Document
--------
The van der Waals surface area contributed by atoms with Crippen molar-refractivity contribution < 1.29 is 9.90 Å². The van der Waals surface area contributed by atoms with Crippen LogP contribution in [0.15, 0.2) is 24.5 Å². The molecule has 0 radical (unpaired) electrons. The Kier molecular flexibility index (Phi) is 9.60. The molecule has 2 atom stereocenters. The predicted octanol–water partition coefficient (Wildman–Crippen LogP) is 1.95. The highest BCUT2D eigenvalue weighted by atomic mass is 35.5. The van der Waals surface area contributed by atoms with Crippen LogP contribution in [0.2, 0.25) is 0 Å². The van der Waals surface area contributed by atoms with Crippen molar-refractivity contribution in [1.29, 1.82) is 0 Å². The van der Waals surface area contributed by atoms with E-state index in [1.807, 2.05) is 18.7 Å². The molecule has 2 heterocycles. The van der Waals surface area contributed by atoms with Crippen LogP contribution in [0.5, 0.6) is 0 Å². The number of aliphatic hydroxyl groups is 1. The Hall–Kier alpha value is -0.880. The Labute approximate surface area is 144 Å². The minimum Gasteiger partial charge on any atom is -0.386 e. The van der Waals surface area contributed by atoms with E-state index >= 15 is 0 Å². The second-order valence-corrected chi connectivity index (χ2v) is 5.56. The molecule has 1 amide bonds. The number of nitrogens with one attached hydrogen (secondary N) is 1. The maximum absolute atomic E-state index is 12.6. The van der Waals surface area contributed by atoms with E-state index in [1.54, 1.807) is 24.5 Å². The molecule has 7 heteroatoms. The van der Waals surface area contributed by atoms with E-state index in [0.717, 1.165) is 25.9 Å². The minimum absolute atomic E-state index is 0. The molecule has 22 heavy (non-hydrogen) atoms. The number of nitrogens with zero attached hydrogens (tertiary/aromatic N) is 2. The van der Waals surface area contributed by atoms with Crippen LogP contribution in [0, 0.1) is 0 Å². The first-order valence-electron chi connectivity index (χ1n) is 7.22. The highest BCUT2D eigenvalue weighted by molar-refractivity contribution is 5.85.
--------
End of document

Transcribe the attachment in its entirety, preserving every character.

The van der Waals surface area contributed by atoms with Crippen molar-refractivity contribution < 1.29 is 9.90 Å². The van der Waals surface area contributed by atoms with Crippen LogP contribution in [0.15, 0.2) is 24.5 Å². The molecule has 0 radical (unpaired) electrons. The Kier molecular flexibility index (Phi) is 9.60. The molecule has 2 atom stereocenters. The predicted octanol–water partition coefficient (Wildman–Crippen LogP) is 1.95. The highest BCUT2D eigenvalue weighted by atomic mass is 35.5. The van der Waals surface area contributed by atoms with Crippen LogP contribution in [0.2, 0.25) is 0 Å². The van der Waals surface area contributed by atoms with Crippen molar-refractivity contribution in [1.29, 1.82) is 0 Å². The van der Waals surface area contributed by atoms with E-state index in [1.807, 2.05) is 18.7 Å². The molecule has 2 heterocycles. The van der Waals surface area contributed by atoms with Crippen LogP contribution in [0.5, 0.6) is 0 Å². The number of aliphatic hydroxyl groups is 1. The Hall–Kier alpha value is -0.880. The Labute approximate surface area is 144 Å². The minimum Gasteiger partial charge on any atom is -0.386 e. The van der Waals surface area contributed by atoms with E-state index >= 15 is 0 Å². The second-order valence-corrected chi connectivity index (χ2v) is 5.56. The molecule has 1 amide bonds. The number of nitrogens with one attached hydrogen (secondary N) is 1. The maximum absolute atomic E-state index is 12.6. The van der Waals surface area contributed by atoms with E-state index in [1.54, 1.807) is 24.5 Å². The molecule has 7 heteroatoms. The van der Waals surface area contributed by atoms with E-state index in [0.717, 1.165) is 25.9 Å². The minimum absolute atomic E-state index is 0. The molecule has 22 heavy (non-hydrogen) atoms. The number of nitrogens with zero attached hydrogens (tertiary/aromatic N) is 2. The van der Waals surface area contributed by atoms with Crippen LogP contribution in [0, 0.1) is 0 Å². The first-order valence-electron chi connectivity index (χ1n) is 7.22. The highest BCUT2D eigenvalue weighted by molar-refractivity contribution is 5.85.